IDO MOVEMENT FOR CULTURE

Journal of Martial Arts Anthropology


Abstract - The historical transformation of sabre fencing

The evolution that fencing with sabre has gone through for the last decades and the fact of organizing the Olympic Games 2004 in Athens after 108 years from the debut of the sabre as a fencing event in the olympic competition has been for the author the pretext to trace the development of the sports sword against the historical transformation of various kinds of side-arms. The paper presents the precursors – the first masters of fence from the end of the 17th cent., the authors of works and treatises on fencing. They were the first guidebooks and at the same time handbooks of the difficult art of fencing. They describe characteristic features of the particular kinds of weapon: a sabre, rapier, epée, and later a foil. They give advice how to teach cutting blows, thrusts, attacks and defense. They clearly stress differences between national schools, mainly the Italian, French and English. The paper discusses widely the transformations brought along by the 17th cent. It was then that a mask was invented and foils alongside light court swords were introduced. These changes pushed the evolution of fencing positively towards sport. It became more a sport than a utilitarian form of armed fighting. It was the time when the famous fencing schools in Italy, France and Austro-Hungarian Monarchy were established. That is also the period of a wonderful full bloom of the Polish fencing school. Its recesses were described by Michał Ostoja Starzewski, captain of horse of the November Uprise of 1831. It contained many universal and up-to-date elements. It was cultivated in Hungary and Germany. A lot of our masters were invited to the West where, at the courts, they passed the recesses of the Polish fencing school. Undoubtly, the end of the 19th cent. brought into fencing changes towards the sports direction due to the introduction of the first – close to modern – rules of acting as a referee in fencing encounters. Before then the fights were of a utilitarian character – duels or shows which gathered spectators. They were fighting for awards, prestige and also to prove superiority of one school over the other.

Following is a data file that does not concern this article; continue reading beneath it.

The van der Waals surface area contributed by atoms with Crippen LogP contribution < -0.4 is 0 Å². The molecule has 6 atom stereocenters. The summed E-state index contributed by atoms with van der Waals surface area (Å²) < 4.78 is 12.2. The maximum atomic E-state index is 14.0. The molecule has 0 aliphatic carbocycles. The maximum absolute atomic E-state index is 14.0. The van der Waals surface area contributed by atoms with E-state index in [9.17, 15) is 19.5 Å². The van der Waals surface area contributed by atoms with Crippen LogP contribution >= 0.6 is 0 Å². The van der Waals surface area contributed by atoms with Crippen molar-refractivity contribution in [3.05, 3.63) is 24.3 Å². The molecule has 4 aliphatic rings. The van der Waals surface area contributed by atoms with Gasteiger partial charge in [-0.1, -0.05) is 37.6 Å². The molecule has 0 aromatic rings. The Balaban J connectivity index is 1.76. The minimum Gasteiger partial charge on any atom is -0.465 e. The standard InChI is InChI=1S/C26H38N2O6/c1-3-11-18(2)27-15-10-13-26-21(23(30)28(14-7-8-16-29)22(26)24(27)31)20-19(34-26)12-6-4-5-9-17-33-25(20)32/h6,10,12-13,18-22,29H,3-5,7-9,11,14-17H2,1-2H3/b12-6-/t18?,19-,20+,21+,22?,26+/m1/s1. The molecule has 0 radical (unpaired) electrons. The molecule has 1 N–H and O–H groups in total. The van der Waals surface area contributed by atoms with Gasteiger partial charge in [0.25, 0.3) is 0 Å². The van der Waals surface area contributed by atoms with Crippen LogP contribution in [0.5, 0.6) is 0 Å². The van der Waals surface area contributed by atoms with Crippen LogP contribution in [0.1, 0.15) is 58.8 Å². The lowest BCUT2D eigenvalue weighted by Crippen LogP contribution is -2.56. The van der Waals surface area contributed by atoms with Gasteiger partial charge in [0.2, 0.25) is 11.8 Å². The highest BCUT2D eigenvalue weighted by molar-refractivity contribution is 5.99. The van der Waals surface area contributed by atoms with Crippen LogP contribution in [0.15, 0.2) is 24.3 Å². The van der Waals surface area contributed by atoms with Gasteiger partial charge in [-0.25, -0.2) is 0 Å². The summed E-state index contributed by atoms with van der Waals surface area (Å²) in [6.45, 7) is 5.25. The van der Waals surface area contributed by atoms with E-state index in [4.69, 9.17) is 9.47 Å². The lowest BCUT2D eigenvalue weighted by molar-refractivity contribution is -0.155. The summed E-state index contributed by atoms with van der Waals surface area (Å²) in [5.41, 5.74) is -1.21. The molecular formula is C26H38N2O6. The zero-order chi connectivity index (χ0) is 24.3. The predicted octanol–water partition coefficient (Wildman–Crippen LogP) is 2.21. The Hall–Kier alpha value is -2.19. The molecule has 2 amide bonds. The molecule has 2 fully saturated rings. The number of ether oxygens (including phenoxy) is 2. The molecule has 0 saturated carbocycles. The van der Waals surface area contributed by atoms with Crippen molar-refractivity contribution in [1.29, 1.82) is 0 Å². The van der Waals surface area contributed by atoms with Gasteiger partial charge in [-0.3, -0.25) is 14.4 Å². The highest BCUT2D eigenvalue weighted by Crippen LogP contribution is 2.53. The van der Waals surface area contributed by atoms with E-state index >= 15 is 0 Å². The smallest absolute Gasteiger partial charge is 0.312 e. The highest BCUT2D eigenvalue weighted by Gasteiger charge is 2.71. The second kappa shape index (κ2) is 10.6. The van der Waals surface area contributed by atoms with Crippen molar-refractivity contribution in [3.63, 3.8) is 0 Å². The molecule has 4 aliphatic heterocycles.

The end of the 19th cent. brought the debut of fencing in the 1st modern Olympic Games in Athens (1896). For the time being these were the tournaments in sabre and foil. The epée fencing appeared 4 years later during the 2nd Olympic Games in Paris. The period up to 1939 was definitely dominated by the sabre, which was the most popular of all fencing disciplines. During those thirty years the Italian sword school was triumphant on the world fencing floors; however, in the late 1920s it gave way to the Hungarian school. The latter had a great impact on the development of the Polish sabre, which brought much success to Polish fencers during the between-the-Wars period and after World War 2. In 1959, in Budapest, Polish fencers managed to overcome the Hungarian hegemony by winning the title of the team world champions. These triumphs continued till the end of 1960s and the crowning achievement was the gold medal won by J. Pawłowski in the Olympic Games in Mexico in 1968.